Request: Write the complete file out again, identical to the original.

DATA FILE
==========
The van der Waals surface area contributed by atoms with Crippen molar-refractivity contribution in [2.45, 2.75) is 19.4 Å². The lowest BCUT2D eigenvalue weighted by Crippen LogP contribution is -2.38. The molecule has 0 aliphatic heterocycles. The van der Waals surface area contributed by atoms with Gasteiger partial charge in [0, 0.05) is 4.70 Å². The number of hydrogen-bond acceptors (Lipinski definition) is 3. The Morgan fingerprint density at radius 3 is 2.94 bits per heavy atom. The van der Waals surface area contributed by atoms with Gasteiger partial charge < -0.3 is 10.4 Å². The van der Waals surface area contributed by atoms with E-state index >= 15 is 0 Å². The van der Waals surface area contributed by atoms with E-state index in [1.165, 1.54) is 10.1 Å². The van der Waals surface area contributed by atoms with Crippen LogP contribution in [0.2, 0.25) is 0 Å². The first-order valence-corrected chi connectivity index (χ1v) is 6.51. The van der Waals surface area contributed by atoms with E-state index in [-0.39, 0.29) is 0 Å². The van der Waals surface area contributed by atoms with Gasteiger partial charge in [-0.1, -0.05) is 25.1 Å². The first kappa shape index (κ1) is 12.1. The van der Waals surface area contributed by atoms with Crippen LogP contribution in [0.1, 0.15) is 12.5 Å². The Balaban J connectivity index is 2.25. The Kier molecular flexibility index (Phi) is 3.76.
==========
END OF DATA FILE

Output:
The van der Waals surface area contributed by atoms with Crippen molar-refractivity contribution in [2.45, 2.75) is 19.4 Å². The lowest BCUT2D eigenvalue weighted by Crippen LogP contribution is -2.38. The molecule has 0 aliphatic heterocycles. The van der Waals surface area contributed by atoms with Gasteiger partial charge in [0, 0.05) is 4.70 Å². The number of hydrogen-bond acceptors (Lipinski definition) is 3. The Morgan fingerprint density at radius 3 is 2.94 bits per heavy atom. The van der Waals surface area contributed by atoms with Gasteiger partial charge < -0.3 is 10.4 Å². The van der Waals surface area contributed by atoms with E-state index >= 15 is 0 Å². The van der Waals surface area contributed by atoms with E-state index in [1.165, 1.54) is 10.1 Å². The van der Waals surface area contributed by atoms with Crippen LogP contribution in [0.2, 0.25) is 0 Å². The first-order valence-corrected chi connectivity index (χ1v) is 6.51. The van der Waals surface area contributed by atoms with E-state index in [-0.39, 0.29) is 0 Å². The van der Waals surface area contributed by atoms with Gasteiger partial charge in [-0.1, -0.05) is 25.1 Å². The first kappa shape index (κ1) is 12.1. The van der Waals surface area contributed by atoms with Crippen LogP contribution in [0.1, 0.15) is 12.5 Å². The Balaban J connectivity index is 2.25. The Kier molecular flexibility index (Phi) is 3.76.